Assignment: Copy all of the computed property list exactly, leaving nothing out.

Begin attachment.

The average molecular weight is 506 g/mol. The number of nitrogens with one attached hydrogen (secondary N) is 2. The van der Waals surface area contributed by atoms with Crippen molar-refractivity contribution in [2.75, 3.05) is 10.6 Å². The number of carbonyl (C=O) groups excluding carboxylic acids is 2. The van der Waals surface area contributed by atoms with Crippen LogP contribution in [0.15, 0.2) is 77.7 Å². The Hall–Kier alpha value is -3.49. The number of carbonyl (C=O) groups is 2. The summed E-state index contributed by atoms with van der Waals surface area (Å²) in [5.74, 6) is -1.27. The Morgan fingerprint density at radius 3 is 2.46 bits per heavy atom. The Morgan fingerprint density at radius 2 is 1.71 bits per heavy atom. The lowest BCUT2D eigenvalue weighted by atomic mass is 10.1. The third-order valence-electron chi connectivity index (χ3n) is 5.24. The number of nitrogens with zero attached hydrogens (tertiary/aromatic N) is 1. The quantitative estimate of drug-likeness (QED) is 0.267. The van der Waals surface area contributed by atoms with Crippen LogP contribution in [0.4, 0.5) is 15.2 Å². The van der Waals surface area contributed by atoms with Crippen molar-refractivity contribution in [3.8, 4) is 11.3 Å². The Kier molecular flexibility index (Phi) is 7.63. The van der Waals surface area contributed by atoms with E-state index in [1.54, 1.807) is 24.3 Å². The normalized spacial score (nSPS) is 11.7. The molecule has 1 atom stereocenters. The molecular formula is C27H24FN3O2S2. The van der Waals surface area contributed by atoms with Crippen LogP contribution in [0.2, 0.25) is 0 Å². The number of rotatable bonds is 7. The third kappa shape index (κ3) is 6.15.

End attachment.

The average molecular weight is 506 g/mol. The number of nitrogens with one attached hydrogen (secondary N) is 2. The van der Waals surface area contributed by atoms with Crippen molar-refractivity contribution in [2.75, 3.05) is 10.6 Å². The number of carbonyl (C=O) groups excluding carboxylic acids is 2. The van der Waals surface area contributed by atoms with Crippen LogP contribution in [0.15, 0.2) is 77.7 Å². The Hall–Kier alpha value is -3.49. The number of carbonyl (C=O) groups is 2. The summed E-state index contributed by atoms with van der Waals surface area (Å²) in [5.74, 6) is -1.27. The Morgan fingerprint density at radius 3 is 2.46 bits per heavy atom. The Morgan fingerprint density at radius 2 is 1.71 bits per heavy atom. The lowest BCUT2D eigenvalue weighted by atomic mass is 10.1. The third-order valence-electron chi connectivity index (χ3n) is 5.24. The number of nitrogens with zero attached hydrogens (tertiary/aromatic N) is 1. The quantitative estimate of drug-likeness (QED) is 0.267. The van der Waals surface area contributed by atoms with Crippen LogP contribution in [0.4, 0.5) is 15.2 Å². The van der Waals surface area contributed by atoms with Crippen molar-refractivity contribution in [3.8, 4) is 11.3 Å². The Kier molecular flexibility index (Phi) is 7.63. The van der Waals surface area contributed by atoms with E-state index in [1.54, 1.807) is 24.3 Å². The normalized spacial score (nSPS) is 11.7. The molecule has 1 atom stereocenters. The molecular formula is C27H24FN3O2S2. The van der Waals surface area contributed by atoms with Crippen LogP contribution in [0.2, 0.25) is 0 Å². The number of rotatable bonds is 7. The third kappa shape index (κ3) is 6.15.